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Russia blocks Goethe-Institut bank accounts

Dmytro Hubenko | Vladimir Esipov
March 31, 2023

The accounts of the German cultural organization Goethe-Institut have been blocked in Russia. Russian Foreign Ministry had previously threatened countermeasures after Germany froze accounts of "Russian House" in Berlin.

Goethe-Institut Logo
Goethe-Institut is the Germany's main organization for promoting cultural policy abroadImage: Martin Müller/IMAGO

The accounts of Germany's Goethe-Institut have been frozen in Russia, the German Foreign Ministry said on Friday, following a threat by Moscow to retaliate against measures taken to curb its own cultural institute in Berlin.

"I can confirm that the accounts of the Goethe-Institut in Russia have been blocked," the ministry spokesperson said at a regular government conference.

The Goethe-Institut's press officer Katrin Figge told DW that the bank accounts of the cultural institution in Russia had been blocked at the request of the Central Bank of Russia.

"We are currently examining the situation and are working hard to find a quick solution so that language courses and exam participants can continue to take advantage of our offers. Enrollments for the upcoming trimester continue," she added.

According to Figge, some 200 employees currently work for Goethe-Institut in Russia.

The Goethe-Institut - 70 Years of Cultural Exchange

Tit-for-tat move

In January, Russian Foreign Ministry spokeswoman Maria Zakharova threatened reciprocal measures after Germany froze the accounts of Russky Dom, or "Russian House", and Berlin prosecutors launched an investigation into the organization.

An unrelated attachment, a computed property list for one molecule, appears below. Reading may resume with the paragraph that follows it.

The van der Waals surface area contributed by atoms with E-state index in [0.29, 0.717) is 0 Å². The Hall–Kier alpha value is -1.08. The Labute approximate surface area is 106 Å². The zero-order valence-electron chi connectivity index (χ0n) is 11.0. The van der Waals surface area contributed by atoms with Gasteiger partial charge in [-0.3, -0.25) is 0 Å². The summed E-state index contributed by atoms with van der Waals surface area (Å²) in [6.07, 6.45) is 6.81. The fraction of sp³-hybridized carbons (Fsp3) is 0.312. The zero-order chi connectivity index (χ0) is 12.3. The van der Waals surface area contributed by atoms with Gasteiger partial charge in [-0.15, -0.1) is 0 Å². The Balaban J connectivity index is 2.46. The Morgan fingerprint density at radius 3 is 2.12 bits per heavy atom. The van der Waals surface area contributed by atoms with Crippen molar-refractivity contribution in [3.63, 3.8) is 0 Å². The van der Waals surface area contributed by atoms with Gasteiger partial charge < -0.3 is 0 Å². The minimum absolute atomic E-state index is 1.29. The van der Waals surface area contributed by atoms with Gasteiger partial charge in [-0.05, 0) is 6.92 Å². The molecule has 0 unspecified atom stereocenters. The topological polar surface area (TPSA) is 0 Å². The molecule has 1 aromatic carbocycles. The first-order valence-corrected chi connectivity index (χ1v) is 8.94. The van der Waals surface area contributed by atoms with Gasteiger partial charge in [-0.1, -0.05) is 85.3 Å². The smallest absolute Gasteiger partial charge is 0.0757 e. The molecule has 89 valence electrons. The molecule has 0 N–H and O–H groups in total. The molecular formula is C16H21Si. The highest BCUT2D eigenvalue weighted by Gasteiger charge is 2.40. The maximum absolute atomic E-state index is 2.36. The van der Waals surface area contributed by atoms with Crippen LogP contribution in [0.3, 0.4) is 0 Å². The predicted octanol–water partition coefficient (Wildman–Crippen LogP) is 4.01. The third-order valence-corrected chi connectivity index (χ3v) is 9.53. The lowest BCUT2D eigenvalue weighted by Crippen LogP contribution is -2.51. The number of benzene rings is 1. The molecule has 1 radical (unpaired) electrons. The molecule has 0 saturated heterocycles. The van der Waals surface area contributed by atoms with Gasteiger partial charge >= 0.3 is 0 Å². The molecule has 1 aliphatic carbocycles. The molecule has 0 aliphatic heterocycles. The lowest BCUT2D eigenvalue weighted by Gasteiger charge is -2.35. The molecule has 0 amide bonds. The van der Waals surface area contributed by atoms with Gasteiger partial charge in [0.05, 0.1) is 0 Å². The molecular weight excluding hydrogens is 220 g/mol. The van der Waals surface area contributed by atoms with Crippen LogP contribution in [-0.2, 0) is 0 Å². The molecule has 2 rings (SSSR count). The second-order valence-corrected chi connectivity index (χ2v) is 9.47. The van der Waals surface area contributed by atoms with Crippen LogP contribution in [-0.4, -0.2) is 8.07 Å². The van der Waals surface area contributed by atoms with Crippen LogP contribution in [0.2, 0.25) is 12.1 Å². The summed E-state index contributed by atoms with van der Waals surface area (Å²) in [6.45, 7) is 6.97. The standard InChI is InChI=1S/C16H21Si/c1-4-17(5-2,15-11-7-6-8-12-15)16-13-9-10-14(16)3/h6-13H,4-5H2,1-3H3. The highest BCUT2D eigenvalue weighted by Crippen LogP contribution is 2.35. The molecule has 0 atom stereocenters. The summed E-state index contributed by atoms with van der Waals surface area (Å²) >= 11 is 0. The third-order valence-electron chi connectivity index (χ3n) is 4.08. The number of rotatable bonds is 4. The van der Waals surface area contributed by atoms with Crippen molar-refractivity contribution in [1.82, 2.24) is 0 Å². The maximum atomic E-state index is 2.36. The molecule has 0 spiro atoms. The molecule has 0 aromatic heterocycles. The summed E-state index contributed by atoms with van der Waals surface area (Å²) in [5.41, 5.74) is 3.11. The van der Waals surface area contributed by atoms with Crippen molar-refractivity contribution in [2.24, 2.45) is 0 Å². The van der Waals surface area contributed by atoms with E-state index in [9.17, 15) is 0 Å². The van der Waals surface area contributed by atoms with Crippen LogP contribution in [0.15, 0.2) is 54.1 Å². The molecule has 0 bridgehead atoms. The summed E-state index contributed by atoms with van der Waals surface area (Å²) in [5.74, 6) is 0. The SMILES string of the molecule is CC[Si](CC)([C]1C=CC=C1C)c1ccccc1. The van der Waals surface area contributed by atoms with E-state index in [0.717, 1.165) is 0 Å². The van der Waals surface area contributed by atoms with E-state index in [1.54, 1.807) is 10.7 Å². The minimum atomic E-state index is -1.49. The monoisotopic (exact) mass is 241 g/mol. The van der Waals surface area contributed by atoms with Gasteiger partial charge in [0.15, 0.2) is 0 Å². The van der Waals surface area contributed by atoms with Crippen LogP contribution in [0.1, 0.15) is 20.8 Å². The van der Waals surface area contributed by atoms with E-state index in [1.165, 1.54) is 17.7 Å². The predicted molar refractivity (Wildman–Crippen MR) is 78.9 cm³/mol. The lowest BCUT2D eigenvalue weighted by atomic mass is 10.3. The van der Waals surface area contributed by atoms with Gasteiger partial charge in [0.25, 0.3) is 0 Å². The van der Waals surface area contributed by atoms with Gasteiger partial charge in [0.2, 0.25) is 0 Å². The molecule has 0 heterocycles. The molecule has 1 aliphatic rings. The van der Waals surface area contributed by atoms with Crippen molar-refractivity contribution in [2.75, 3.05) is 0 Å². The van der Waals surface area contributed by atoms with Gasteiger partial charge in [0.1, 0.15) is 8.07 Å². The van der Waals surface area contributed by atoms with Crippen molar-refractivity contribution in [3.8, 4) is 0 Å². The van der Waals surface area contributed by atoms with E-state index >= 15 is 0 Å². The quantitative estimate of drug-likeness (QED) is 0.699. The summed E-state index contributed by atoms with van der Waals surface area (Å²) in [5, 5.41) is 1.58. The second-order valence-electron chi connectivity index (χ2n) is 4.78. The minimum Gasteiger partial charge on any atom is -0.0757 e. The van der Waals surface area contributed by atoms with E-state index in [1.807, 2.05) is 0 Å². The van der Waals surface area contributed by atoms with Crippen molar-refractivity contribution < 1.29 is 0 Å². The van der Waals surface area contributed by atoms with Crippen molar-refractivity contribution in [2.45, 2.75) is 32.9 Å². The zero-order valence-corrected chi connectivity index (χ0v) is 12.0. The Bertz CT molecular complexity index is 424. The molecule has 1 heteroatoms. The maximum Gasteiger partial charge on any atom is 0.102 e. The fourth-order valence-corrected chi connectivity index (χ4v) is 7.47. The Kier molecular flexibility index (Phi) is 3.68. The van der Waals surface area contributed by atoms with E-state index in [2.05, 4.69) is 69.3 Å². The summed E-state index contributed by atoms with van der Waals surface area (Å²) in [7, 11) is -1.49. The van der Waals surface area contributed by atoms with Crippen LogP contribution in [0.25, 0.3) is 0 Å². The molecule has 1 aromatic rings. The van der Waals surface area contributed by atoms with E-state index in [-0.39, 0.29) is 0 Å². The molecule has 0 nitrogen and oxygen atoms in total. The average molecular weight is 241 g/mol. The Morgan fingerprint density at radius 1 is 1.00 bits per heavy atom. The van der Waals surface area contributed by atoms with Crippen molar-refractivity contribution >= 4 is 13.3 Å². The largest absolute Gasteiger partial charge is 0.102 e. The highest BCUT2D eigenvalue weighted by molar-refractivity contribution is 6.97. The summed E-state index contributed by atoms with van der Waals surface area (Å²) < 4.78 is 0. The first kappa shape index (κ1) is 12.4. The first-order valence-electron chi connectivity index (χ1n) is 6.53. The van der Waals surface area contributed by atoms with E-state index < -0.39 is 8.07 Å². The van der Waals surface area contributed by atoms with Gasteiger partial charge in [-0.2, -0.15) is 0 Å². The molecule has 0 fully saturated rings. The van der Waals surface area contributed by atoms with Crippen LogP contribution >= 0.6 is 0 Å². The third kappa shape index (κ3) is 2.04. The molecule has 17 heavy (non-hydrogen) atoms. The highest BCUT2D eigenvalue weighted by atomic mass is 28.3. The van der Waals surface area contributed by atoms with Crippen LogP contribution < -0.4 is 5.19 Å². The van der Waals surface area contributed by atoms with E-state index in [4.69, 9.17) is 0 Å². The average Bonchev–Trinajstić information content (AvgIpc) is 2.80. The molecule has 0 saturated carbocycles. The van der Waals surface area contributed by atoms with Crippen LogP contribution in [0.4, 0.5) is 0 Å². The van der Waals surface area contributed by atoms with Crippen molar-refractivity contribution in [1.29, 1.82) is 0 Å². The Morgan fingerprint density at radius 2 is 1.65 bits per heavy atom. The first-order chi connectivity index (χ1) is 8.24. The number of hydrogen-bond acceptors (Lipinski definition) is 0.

The Russian cultural promotion organization is part of a government agency subject to European Union sanctions.

Zakharova said at the time that "reciprocal measures against subsidiaries of the Goethe-Institut in Moscow, St Petersburg and Novosibirsk will be forthcoming, unless the situation around the Russian House of Science and Culture in Berlin is normalized."

The Goethe-Institut was created in 1951. It is partially funded by the German Foreign Ministry and is the country's main organization for promoting cultural policy abroad. It has locations in 98 countries, where it offers German language courses and cultural events.

On its website, the Goethe Institute says: "We do not break off democratic dialogue, even in difficult times. In our work we orientate ourselves towards the values of a democratic, liberal society governed by the rule of law."

The Reuters news agency contributed to this report.

Edited by: Jenipher Camino Gonzalez

Dmytro Hubenko Dmytro covers stories in DW's newsroom from around the world with a particular focus on Ukraine.